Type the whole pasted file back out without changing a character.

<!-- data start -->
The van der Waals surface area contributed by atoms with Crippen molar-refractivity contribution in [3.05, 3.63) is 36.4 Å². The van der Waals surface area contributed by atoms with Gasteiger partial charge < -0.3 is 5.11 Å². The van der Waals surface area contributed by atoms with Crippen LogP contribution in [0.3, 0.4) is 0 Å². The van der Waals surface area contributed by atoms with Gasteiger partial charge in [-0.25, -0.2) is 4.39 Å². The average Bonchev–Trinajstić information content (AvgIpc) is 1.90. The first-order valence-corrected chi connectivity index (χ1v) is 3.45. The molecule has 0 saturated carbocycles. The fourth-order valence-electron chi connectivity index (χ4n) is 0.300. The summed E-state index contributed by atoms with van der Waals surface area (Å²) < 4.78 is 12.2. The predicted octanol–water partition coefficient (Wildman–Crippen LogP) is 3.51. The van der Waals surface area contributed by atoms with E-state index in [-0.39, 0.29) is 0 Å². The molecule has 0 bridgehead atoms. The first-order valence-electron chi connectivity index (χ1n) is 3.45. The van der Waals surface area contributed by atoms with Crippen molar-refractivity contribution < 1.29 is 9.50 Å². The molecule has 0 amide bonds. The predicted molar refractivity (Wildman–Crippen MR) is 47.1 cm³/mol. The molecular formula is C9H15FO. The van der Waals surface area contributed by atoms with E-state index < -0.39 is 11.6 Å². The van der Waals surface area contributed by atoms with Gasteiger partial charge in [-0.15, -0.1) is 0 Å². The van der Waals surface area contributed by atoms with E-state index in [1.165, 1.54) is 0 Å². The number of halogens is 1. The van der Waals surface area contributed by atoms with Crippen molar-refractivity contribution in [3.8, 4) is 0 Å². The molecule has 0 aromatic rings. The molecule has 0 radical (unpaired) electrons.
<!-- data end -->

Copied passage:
The van der Waals surface area contributed by atoms with Crippen molar-refractivity contribution in [3.05, 3.63) is 36.4 Å². The van der Waals surface area contributed by atoms with Gasteiger partial charge < -0.3 is 5.11 Å². The van der Waals surface area contributed by atoms with Crippen LogP contribution in [0.3, 0.4) is 0 Å². The van der Waals surface area contributed by atoms with Gasteiger partial charge in [-0.25, -0.2) is 4.39 Å². The average Bonchev–Trinajstić information content (AvgIpc) is 1.90. The first-order valence-corrected chi connectivity index (χ1v) is 3.45. The molecule has 0 saturated carbocycles. The fourth-order valence-electron chi connectivity index (χ4n) is 0.300. The summed E-state index contributed by atoms with van der Waals surface area (Å²) < 4.78 is 12.2. The predicted octanol–water partition coefficient (Wildman–Crippen LogP) is 3.51. The van der Waals surface area contributed by atoms with E-state index in [-0.39, 0.29) is 0 Å². The molecule has 0 bridgehead atoms. The first-order valence-electron chi connectivity index (χ1n) is 3.45. The van der Waals surface area contributed by atoms with Crippen molar-refractivity contribution < 1.29 is 9.50 Å². The molecule has 0 amide bonds. The predicted molar refractivity (Wildman–Crippen MR) is 47.1 cm³/mol. The molecular formula is C9H15FO. The van der Waals surface area contributed by atoms with E-state index < -0.39 is 11.6 Å². The van der Waals surface area contributed by atoms with Gasteiger partial charge in [-0.15, -0.1) is 0 Å². The van der Waals surface area contributed by atoms with E-state index in [1.165, 1.54) is 0 Å². The number of halogens is 1. The van der Waals surface area contributed by atoms with Crippen molar-refractivity contribution in [3.8, 4) is 0 Å². The molecule has 0 aromatic rings. The molecule has 0 radical (unpaired) electrons.